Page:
Monday, August 06, 2007

Antoine Brumel

Tonight, while listening to my latest favourite radio station, the third starion of Hrvatska radiotelevizija, I discovered Antoine Brumel.

I consider myself an early music lover. Perhaps I would even call myself somewhat of an aficionado of this music. I have read Music in the Renaissance by Gustav Reese, as well as the more recent Renaissance Music: Music in Western Europe, 1400-1600 by Allan Atlas, and yet, despite this, when this stunning music poured through my speakers, I was at a loss. As best as I could tell, I thought it was Thomas Tallis. It just had that kind of sound to it.

So I try to silence my toddler son who is jumping on a bed behind me, in the hopes that my rudimentary knowledge of Croatian will allow to find out who wrote this stunning piece. The fates smiled upon me, and I pierced the veil of unintelligibility long enough to determine that the piece I was listening to was an Agnus Dei by Antoine Brumel.

I've never heard of him.

So much for my self-proclaimed knowledge of the field. I suppose someone's going to want to confiscate my lute now...

Well, as any of us do these days when we know nothing but a rigid designator, or for your continental philosophy types, a name, I typed "Antoine Brumel" into google, and it delivered me right to his wikipedia entry.

Now, the big question - was what I was listening to in the Naxos Music Library? Could I pump this sweet, sweet aural liquor back into my system, to again bathe my senses in its rich broth?

Yes. It was there, in fact, it was the very recording I had been listening to on HRT, by the Tallis Scholars.

The mass I am listening to right now, the glorious, life giving bit of music, music everyone in the world should listen to, is the Missa Et ecce terrae motus, or Earthquake Mass.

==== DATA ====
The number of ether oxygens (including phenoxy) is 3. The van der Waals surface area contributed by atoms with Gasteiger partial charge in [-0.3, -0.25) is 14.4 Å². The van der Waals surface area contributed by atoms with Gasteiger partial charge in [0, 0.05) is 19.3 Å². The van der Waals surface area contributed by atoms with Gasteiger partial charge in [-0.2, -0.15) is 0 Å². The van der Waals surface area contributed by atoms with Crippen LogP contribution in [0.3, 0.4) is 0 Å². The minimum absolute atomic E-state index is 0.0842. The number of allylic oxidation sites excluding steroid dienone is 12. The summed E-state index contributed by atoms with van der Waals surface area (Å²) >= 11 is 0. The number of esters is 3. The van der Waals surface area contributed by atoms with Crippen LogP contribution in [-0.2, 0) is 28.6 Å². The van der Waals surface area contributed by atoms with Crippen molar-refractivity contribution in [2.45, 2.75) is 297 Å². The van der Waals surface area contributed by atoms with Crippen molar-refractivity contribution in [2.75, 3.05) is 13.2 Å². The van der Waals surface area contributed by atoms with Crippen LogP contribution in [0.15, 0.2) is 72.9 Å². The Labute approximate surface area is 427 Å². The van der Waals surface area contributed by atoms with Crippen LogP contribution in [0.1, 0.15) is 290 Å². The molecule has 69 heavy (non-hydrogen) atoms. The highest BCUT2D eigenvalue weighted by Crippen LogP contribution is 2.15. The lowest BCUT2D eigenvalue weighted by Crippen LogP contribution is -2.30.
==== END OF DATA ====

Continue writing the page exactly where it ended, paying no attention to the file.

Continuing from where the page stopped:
Wikipedia also quickly reveals why I thought it was Tallis - the Earthquake Mass is for 12 voices, which was highly unusual for the time Brumel wrote it, if not outright unheard of. The richness reminded me of Tallis' famous Spem in alium, although the Tallis is 70 years younger, and as I listen now, it seems clearer, with the strangeness of the cadences, that we are not quite yet at the fulcrum that is Josquin, when things begin (I mean begin in the lightest possible way here) to turn towards the great aesthetic paradigm that emerged alongside probability, calculus and gravitational theory - western tonality, or the major/minor tonal system, or whatever you want to call it.

One day I will attempt to articulate in much greater detail what I mean by that, perhaps in an academic thesis, or perhaps here. Who knows.

But who cares about that. Enjoy the Brumel.

4 comments:

Gawain said...

I will start listening to the Croat radio -- and subscribe to Naxos.

I have been listening to Tygodnik Literacki -- Literature Weekly -- on Warsaw's PR2; nothing like this anywhere else in the world: the style of conversation, the insights, the refinement; why is all English language literary talk invariably tied up with political issues and programs?

Also getting up at 3 am to listen to the poetry corner (which is on at midnight). Is it possible that nobody in the west has thought to construct radio plays made up entirely of selections of poems?

Otto van Karajanstein said...

I wish I knew why so much english language talk is tied to political economy. But then I guess that's why I read Heaven Tree instead of the Wall Street Journal...

I highly recommend HRT, and I should say that I still listen to polish radio, despite the fact that that I understand virtually none of it!

Gawain said...

i listen to PR2 mostly for the talk shows -- and radio plays. there was a fantastic radio play 2 weeks ago on the meeting of Rossini and Wagner in Paris. They debate art and music. Then, when the servant leaves and they are alone, Rossini asks Wagner what he does to retain such beautiful hair -- Rossini had gone completely bald. Wagner says nothing - that kind of head. Ah, says Rossini suddenly, yes, of course, a different head... that explains everything, doesn't it?

Otto van Karajanstein said...

I hate to say this, but I think CBC has dropped its radio play programs. If I'm wrong, I'd appreciate being corrected on that.

My problem with all these find slavic radio stations is that I do not understand them! And correcting that problem will take a lot of work, and hopefully by the time I can understand them, they won't have gone the way of our own "cultural" programming.